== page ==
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Re: bcintbird-pics golden moment M Lancaster Fri Feb 03 23:00:28 2012

Hi Rick et al,
Forsman (1999) The Raptors of Europe and the Middle East, distinguishes 7 
plumage types which includes adult. Juvenile (first CALENDAR year autumn/2cy 
spring) to adult which is attained in the 7cy autumn and later.

This bird shows no signs of retained juvenile secondaries or primaries (to my 
eyes) which would make it a 5cy/6cyspring and therefore hatched in 2007. This 
assumes that Nearctic Golden Eagles follow the same timescale as Western 
Palearctic and according to Liguori, (thanks Rick) this bird would be classed 
as a sub-adult which he says is 4-5years old.

At least, that is how I assess the photo and the information.

Year of life is of course 1 yr less than calendar year AFTER first calendar 
year. One cannot be one year of age until you achieve 12mths which of course 
takes place in the second calendar year. 


Barry
M B Lancaster,
Currently - Tenerife, Islas Canarias
  ----- Original Message ----- 
  From: Rick Howie 
  To: [EMAIL PROTECTED] 
  Sent: Friday, February 03, 2012 5:19 PM
  Subject: RE: bcintbird-pics golden moment


  HI Alistair: it is always nice to see pictures of Golden Eagles and I note 
your perception at separating it from the various plumages of Bald Eagles which 
often confuse people. The additional pictures on your website were very nice 
and present some additional insight into this bird and its age.  Which brings 
me to the subject of jargon.

   

  I noted there that you referred to it as a juvenile. The normal use of the 
term "juvenile" is for a raptor in its first year of life after being born.  
Based on the lack of white in the primaries (your bird has white at the base of 
the secondaries) and in the base of tail in your bird plus the mottled body 
visible in one of your web pictures, I would suggest that it is well on its way 
towards adult plumage.  Typically, the term used would be "sub-adult" with a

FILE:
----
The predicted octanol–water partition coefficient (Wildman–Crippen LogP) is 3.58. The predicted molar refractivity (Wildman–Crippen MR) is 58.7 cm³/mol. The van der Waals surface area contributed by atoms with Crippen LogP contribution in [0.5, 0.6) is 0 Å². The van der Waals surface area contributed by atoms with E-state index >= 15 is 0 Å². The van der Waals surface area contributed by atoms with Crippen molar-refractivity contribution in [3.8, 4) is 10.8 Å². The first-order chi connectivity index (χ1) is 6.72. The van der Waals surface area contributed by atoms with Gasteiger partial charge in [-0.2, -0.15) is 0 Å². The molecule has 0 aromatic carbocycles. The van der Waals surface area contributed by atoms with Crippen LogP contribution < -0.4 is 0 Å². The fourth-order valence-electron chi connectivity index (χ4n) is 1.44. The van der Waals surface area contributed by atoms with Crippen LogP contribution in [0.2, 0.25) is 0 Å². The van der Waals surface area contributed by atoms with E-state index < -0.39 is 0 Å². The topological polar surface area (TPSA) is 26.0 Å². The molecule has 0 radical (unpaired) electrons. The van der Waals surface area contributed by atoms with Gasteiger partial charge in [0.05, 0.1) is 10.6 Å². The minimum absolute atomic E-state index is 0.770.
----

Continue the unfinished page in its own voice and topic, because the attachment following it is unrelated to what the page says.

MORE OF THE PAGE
numeral assigned (where possible) to suggest an age.  In this bird, I think it 
could be a sub-adult lll . This would be age 3  so the bird would be in its 4th 
 year of life. I don't think it has reached class lV.   Full adult plumage is 
normally attained at age 5 when the bird is in its 6th year of life. 

   

  I must confess that I don't have enough experience to sort out the variations 
that can occur in the different age classes so I can't be totally sure of 
placement in class lll or lV.   I think sub-adult l or ll birds would have more 
white tail feathers retained after the partial molt out of the juvenile plumage.

   

  Categorization of Bald Eagles is done in the same way. Juvenile is used for 
the bird in its first year of life and then the various sub-adult terms are 
used to refer to the remaining plumages before the birds reach adult plumage at 
age 5 or older.

   

  If anyone has any further opinions on this bird, it would be great to hear 
them. 

  Cheers

   

  Rick Howie  

  Kamloops

   

  From: [EMAIL PROTECTED] [mailto:[EMAIL PROTECTED] On Behalf Of Alistair B 
Fraser
  Sent: February-03-12 8:01 AM
  To: BCs Interesting Bird Pictures
  Subject: bcintbird-pics golden moment

   

  It is not that this is a superb picture, but as few shots of this locally 
uncommon bird have been posted to the list, folks may allow it to sneak 
through. 

   

  Also discussed at,

   

  http://blog.kootenay-lake.ca/?p=4089

   

  Alistair

   

  Alistair Fraser

  Kootenay Lake

   



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